Rambus Sr. Director of Security Products Asaf Ashkenazi recently wrote an article for Semiconductor Engineering about encouraging IoT security adoption. As Ashkenazi notes, everyone acknowledges that the clear majority of IoT devices are vulnerable and easily compromised, as many lack even the most basic of security functionalities.
“This is problematic, because an unsecured IoT ecosystem introduces real-world risks that include malicious actors manipulating the flow of information to and from network connected devices or tampering with devices themselves,” he explained. “Nevertheless, a number of IoT security products are presented as ‘super solutions’ that aren’t at all affordable or easy to use.”
According to Ashkenazi, this has led to an unfortunate situation where some OEMs view IoT security as a zero-sum game, with liability, risks and high costs piling up no matter which way they turn. As such, the industry must therefore understand the very real concerns of OEMs who are struggling to implement even the most basic levels of IoT security.
“Clearly, IoT security solutions should be affordable and ready out of the box. Additional layers of security, if needed, can be added based on a changing threat landscape,” he continued. “It is also important to note that a comprehensive IoT security solution is about more than just protecting a specific device in a vacuum, as robust security capabilities should extend to the cloud service as well.”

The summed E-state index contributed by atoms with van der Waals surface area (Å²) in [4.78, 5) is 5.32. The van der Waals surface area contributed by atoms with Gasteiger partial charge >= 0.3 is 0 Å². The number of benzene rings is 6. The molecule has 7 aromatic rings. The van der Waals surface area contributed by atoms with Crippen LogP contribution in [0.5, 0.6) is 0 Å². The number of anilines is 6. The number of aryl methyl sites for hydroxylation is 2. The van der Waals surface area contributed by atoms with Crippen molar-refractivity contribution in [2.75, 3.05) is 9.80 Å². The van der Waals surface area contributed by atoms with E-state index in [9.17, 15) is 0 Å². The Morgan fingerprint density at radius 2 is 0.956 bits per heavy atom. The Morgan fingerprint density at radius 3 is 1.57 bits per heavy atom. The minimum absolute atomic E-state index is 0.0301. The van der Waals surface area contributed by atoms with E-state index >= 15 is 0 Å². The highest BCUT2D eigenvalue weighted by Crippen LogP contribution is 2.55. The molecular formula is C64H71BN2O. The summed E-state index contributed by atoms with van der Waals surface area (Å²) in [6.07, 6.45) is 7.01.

Put succinctly, says Ashkenazi, the most effective IoT security solution is one that does not disrupt the OEM’s profitability or time to market. A practical and simple, yet secure solution that can be easily and widely adopted by OEMs and services is more effective than a ‘super solution’ with only limited adoption. Indeed, a solution that provides seamless end-to-end secure connectivity – from device to the cloud, as basic as it is, can really help make a significant difference.
“The goal of security technology providers should be to deliver affordable and simple to use security, thereby increasing the adoption of security practices in IoT devices. In addition, IoT security solutions should be ready for the day where they need to be updated or upgraded to keep up with new threats,” he elaborated. “It is important to understand that IoT devices are not always as accessible as laptops, tablets and mobile phones. Some are embedded in smart city infrastructure on rooftops, concrete walls and subterranean pipes in sewage systems. These devices must receive secure over-the-air (OTA) updates, even if they are physically inaccessible.”
In addition, says Ashkenazi, IoT devices are particularly susceptible to security lapses, mostly because they are at once simpler, yet more difficult and costly to protect. Developers of such systems also tend to be less familiar with the importance of security. Nevertheless, the industry can still do its best to safeguard IoT devices by leveraging secure hardware provided by the chipset vendor, as well as utilizing on-chip pre-provisioning of unique keys and IDs.
“Moreover, OEMs should focus on the most critical vulnerabilities and choose the most appropriate levels of security based on plausible risks and attack vectors. A complete and scalable security solution that covers the device and the cloud service is the most effective, as it allows both OEMs to reduce their costs and time to market and services to minimize in-field device setup, customization and maintenance,” he concluded.